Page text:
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The Mishna B'rura (672:6, citing Magein Avraham 672:3) writes: If he put a lot of oil so that the flame will last longer, there is no mitzva in this. But with wax candles, there is a beautification of the mitzva when they are long. Nevertheless, one should not make them inordinately long. The distinction between oil and wax is based on the Magein ...
This is going to be unsourced untill I get around to it. In modern societies where people are walking the streets till eleven o'clock or so, the time period of 'ad shetichla regel min hashuk' is extended. This idea is mentioned by a few poskim both as a leniency to allow one to make a bracha when lighting later in the night and there is no-one else home. ...
Rabbi Dovid Feinstein advised me to appoint my wife as a shomer(es) to remind me to light when we got home so we could eat at a motzei shabbos chanuka Chanukah party without going home to light first.
Lavan sent his son Beor (the father of Bilam) who was 17 years old - with 10 men to let Eisav know that Yaakov was on his way back. Beor also told Eisav how Yaakov fooled his father Lavan just like he fooled Eisav. That got Eisav riled up and he went to greet Yaakov with 400 men. (Sefer HaYoshor - end of Parshat Vayeitzei)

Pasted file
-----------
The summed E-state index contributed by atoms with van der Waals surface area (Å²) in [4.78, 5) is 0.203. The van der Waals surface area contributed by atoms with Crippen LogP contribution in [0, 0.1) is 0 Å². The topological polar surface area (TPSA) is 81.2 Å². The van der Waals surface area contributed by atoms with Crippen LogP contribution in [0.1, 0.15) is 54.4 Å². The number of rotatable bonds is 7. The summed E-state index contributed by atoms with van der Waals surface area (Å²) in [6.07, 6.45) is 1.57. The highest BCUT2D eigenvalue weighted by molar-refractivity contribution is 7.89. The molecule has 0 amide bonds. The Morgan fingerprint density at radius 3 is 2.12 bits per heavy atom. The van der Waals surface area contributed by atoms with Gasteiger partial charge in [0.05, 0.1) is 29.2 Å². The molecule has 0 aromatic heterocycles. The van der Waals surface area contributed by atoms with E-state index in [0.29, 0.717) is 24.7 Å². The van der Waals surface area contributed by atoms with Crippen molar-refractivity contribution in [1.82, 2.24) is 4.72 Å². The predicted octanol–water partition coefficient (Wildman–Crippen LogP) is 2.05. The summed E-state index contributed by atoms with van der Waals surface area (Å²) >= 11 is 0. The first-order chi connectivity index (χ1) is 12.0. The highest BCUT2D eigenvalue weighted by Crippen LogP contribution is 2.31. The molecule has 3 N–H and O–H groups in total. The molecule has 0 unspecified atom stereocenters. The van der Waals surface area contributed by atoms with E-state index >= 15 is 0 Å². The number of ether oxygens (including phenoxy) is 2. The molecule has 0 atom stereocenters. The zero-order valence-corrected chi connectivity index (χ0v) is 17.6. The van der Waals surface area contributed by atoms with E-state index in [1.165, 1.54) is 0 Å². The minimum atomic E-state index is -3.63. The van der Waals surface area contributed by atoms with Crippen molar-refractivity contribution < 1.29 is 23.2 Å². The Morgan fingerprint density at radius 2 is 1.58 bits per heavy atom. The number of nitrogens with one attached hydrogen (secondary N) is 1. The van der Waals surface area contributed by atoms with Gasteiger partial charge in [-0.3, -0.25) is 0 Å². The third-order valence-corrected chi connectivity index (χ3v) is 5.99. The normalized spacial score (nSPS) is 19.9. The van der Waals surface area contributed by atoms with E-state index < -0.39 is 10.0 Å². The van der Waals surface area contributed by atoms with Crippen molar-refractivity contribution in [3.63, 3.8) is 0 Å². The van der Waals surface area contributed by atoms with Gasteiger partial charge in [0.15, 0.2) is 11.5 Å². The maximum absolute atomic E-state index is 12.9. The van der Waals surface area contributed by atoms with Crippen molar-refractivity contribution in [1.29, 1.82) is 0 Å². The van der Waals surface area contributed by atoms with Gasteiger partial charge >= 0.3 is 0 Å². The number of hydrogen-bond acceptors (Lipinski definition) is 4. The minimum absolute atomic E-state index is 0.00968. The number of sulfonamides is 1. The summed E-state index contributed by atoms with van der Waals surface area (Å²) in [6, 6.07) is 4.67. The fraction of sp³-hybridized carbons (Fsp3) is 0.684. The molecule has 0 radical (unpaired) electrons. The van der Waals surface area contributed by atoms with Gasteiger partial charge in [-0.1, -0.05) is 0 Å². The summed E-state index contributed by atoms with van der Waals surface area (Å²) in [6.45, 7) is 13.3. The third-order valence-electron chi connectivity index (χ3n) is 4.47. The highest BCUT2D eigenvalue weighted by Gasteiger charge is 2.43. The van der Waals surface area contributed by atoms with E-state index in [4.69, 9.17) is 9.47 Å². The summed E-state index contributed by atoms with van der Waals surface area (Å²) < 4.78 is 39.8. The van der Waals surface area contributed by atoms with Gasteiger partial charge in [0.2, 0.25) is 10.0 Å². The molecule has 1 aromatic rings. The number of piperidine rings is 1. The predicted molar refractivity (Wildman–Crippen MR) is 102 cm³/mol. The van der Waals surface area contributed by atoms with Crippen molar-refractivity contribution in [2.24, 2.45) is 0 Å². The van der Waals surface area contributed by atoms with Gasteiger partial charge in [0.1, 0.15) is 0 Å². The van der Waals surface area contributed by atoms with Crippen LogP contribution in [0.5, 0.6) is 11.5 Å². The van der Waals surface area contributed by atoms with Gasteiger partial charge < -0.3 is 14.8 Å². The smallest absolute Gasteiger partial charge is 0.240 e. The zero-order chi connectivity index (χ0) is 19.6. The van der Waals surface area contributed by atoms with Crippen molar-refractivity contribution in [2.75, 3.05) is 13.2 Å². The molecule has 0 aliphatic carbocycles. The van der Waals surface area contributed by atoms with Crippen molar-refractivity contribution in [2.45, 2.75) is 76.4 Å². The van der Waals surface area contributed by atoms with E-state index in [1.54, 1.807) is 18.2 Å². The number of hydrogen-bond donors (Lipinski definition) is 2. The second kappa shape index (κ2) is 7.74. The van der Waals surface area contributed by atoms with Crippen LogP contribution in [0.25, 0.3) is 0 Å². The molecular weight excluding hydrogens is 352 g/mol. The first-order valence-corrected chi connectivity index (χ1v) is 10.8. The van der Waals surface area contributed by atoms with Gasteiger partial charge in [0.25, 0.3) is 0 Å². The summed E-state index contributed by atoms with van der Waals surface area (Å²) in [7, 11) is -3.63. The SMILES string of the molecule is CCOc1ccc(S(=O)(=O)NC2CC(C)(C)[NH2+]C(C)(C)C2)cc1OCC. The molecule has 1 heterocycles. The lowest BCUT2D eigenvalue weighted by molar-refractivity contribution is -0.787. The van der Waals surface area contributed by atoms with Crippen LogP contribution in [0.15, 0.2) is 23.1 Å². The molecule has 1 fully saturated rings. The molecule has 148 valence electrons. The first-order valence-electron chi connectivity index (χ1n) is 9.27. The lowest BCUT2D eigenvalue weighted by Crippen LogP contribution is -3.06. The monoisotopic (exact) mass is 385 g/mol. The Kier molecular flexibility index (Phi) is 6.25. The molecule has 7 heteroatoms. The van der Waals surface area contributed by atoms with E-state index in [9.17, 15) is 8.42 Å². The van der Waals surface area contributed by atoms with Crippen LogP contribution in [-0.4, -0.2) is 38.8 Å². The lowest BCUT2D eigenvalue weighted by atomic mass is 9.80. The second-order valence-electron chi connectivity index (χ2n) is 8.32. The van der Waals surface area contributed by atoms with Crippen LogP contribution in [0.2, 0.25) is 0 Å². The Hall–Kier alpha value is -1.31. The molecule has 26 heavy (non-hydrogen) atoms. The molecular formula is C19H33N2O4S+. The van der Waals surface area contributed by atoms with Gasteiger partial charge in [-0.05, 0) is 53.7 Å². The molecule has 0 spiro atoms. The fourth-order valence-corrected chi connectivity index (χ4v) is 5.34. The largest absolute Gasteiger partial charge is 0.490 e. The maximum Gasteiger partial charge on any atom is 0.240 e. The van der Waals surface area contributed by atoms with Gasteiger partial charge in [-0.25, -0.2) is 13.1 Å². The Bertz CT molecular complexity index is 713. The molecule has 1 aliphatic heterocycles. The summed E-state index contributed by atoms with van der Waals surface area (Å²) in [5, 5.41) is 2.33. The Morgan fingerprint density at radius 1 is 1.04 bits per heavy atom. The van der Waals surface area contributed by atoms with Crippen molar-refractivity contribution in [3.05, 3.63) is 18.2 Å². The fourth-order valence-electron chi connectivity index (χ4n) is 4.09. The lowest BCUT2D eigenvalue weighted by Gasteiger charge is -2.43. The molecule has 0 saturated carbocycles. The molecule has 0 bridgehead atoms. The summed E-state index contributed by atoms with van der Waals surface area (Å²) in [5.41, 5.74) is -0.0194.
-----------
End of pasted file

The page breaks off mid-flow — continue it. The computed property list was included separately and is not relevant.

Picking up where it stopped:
According to the meforshim (Rashi, Rabbi Munk, Rav Hirsch, etc.) Shimon's status was that of "honored hostage". An example of this status can be seen from the history of the Roman empire. The hostages were treated as honored "guests" with the status of the nobility, except they could not leave. It is not the same as a prisoner. One of the Ohr Sameach ...
I have spent time over several days unsuccessfully trying to locate my copy of "Eye of the Needle" (which incidentally I see is recommended in the link you provided) but in the index there is a copy of the Jewish Observer article which you and your source have mentioned. My recollection of the article is that it didn't merely mention this idea in his name ...
I don't know if this is a tradition, but there are those who interpret the verse in Psalms "For a thousand years in your eyes is like a passing day" (loose translation) to mean that when God speaks about days in the Creation story they are actually referring to 1,000 year eons.
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